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Write Letters from the Perspective of Concepts
january 15, 2010
After studying a concept or event for several days/weeks, a fun way to assess students’ understanding is to have them write letters from a different perspective. West Vigo Middle School teacher Melanie Beaver had great success with this in her ELA classroom. She had students write Dear Supporting Sentences, From Topic Sentence or Dear End Mark, From The Sentence.
The students demonstrate their knowledge of two concepts and the relationship that exists between them all in one writing assignment.
The options are limitless! You could have students write Dear Pilgrims, From The Mayflower (social studies), or Dear Cigarette, From Lungs (health), or Dear Answer, From Order of Operations (math).
After having so much success, Melanie went in search of content-area colleagues who were willing to try this writing strategy. She found Alice Shorter, a WVMS seventh grade science teacher. Alice told her students they needed to demonstrate their knowledge of (1) the functions of the cell, (2) the functions of the mitochondria, and (3) how they work together. Here is one student’s letter from that assignment:
Dear Miss Mina Mitochondria,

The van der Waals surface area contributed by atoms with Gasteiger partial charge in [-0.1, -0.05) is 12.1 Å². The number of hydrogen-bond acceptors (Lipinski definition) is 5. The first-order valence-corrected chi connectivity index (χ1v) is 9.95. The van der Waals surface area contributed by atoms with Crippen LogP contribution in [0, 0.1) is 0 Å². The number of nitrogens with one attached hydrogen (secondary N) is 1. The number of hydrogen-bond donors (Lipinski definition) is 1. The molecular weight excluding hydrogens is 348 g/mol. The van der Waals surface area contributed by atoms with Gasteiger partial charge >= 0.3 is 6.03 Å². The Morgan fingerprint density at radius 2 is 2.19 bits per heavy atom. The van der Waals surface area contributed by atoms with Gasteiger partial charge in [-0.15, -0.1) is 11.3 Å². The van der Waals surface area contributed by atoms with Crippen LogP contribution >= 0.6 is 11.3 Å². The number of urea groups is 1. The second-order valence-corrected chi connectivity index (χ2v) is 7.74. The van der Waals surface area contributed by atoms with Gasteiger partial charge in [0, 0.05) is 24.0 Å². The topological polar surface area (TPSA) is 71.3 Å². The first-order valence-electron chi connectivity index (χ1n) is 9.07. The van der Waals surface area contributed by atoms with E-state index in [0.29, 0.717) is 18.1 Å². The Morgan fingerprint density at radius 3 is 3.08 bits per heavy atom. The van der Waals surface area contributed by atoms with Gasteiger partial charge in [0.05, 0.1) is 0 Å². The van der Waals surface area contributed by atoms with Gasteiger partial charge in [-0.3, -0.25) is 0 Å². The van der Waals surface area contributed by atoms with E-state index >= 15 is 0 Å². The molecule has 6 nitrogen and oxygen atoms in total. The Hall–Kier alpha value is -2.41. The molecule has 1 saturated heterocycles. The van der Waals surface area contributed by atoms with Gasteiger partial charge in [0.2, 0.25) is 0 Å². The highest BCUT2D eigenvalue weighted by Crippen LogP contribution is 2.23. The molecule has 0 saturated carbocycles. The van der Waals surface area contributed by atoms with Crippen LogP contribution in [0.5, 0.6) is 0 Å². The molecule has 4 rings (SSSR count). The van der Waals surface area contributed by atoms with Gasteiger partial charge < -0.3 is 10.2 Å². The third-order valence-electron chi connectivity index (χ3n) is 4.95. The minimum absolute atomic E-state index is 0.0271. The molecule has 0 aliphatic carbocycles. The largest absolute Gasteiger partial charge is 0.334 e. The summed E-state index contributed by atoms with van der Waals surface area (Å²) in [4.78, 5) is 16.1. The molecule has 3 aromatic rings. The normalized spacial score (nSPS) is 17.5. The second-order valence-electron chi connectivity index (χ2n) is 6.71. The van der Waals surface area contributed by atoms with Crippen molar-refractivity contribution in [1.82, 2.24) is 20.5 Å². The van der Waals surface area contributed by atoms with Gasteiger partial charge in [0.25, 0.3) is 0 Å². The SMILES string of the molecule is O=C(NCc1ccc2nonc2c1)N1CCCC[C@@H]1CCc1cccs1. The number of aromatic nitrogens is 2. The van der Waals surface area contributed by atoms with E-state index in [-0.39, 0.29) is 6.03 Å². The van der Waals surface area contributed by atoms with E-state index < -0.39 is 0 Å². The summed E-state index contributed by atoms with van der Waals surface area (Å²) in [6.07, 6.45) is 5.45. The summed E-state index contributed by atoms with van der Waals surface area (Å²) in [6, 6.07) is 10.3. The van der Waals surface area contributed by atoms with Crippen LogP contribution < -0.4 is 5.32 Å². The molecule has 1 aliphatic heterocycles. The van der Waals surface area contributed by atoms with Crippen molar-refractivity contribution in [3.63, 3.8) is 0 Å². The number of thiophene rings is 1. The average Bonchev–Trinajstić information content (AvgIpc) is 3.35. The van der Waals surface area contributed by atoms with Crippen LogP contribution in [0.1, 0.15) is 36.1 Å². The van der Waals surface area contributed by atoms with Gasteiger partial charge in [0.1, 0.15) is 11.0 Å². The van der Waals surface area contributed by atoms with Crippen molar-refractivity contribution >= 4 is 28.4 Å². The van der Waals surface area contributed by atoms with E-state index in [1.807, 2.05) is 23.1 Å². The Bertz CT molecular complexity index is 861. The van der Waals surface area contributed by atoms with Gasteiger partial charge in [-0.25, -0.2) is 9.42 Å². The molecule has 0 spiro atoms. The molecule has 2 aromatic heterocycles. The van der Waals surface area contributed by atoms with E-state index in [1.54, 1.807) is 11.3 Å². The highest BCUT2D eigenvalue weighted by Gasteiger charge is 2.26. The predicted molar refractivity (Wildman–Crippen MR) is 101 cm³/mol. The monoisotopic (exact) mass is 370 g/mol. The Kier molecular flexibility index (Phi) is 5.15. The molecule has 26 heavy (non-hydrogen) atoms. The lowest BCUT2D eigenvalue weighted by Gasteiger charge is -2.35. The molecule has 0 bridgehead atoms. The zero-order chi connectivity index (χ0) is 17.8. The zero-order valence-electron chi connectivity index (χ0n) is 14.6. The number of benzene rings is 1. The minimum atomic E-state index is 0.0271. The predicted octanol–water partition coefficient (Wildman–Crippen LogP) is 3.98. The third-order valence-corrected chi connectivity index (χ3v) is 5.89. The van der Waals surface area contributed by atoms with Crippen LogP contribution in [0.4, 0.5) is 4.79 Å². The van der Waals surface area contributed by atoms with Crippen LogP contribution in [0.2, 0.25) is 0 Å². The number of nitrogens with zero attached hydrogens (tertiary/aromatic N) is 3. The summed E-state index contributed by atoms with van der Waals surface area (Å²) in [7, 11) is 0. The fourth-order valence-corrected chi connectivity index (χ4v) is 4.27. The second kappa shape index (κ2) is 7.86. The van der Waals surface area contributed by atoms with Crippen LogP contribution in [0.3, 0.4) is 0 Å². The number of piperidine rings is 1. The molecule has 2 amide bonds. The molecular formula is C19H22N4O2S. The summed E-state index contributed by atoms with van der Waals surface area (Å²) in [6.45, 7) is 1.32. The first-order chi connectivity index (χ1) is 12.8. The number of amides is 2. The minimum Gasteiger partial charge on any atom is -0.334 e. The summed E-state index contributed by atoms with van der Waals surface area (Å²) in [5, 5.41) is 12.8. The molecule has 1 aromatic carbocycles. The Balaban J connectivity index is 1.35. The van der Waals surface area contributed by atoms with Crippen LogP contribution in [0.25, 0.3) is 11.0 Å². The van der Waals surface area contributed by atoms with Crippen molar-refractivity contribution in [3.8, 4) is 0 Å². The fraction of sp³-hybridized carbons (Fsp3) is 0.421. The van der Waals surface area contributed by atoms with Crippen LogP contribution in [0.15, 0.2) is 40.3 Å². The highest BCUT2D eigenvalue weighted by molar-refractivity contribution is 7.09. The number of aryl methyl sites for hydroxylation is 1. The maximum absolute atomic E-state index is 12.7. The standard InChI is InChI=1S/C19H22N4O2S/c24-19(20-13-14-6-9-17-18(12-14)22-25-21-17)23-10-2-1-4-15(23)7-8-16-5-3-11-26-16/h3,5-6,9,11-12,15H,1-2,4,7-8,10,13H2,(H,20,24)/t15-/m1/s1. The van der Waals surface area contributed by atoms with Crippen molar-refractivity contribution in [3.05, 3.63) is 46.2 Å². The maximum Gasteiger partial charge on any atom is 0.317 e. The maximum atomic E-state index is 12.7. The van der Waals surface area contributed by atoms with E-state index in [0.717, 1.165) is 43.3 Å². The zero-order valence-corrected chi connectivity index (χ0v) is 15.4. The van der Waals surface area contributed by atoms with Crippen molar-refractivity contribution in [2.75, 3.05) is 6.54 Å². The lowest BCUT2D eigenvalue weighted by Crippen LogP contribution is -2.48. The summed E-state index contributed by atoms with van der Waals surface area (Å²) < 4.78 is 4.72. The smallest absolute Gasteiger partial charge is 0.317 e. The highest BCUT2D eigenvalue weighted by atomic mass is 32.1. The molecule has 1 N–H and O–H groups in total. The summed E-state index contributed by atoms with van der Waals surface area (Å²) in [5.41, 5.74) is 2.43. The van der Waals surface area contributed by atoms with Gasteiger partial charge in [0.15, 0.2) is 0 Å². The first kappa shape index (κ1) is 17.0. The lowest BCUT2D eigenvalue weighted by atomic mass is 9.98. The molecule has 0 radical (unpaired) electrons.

As the leader of this cell, I would like to thank you for being such a great energy source. Since I spend most of my time directing activities along with the traffic that leaves me, I would not be able to work without you. Holding all of the cell’s DNA is also a very hard job. You see, the hair and the eye color genes just don’t get along!
As powerhouse of the cell, I am sure you are very tired at the end of the day, but you never show it. Breaking down all of the food in the cell and then releasing all of the energy can’t be easy. You must be totally wiped out at the end of the day. I can’t imagine storing all of that energy also. Thank you Miss Mina, for all that you do. Without you, we would never make it as a cell.
Isn’t that fabulous!? The kids love it because it’s different and fun. Teachers love it because it targets content comprehension and academic standards. And administrators love it because you’re incorporating content-area literacy. WIN-WIN-WIN! Add to that the fact that students are utilizing the highest level of Blooms’ Taxonomy (analyze/evaluate/create) and you can really see the power of such an assignment.
Another adaptation to the initial idea would be to read aloud the letters during class without mentioning the Dear ___ and From ___. Using the details in the body of the letter, have students guess the Dear ___ and From ___ concepts.
What outstanding ideas! Thanks Melanie and Alice for sharing.
Great Teacher Comments:
Writer voice shouldn’t be absent from content-area or nonfiction writing, although it often is. To encourage a more descriptive and engaging lead from her students, Claudia Jackson shared a writing sample from Ralph Fletcher’s Teaching the Qualities of Writing.
The class discussed how the descriptive lead sounded like fiction, despite the abundance of facts and information about dolphins. The students all raved that there was strong reader interest.
Claudia then transitioned this idea to her students’ writing in science. They quickly reviewed all they had recently learned about the digestive system. Using the science information, Claudia challenged her students to think about something they would/wouldn’t want to eat and then explain the digestive process of that food item using a more descriptive lead.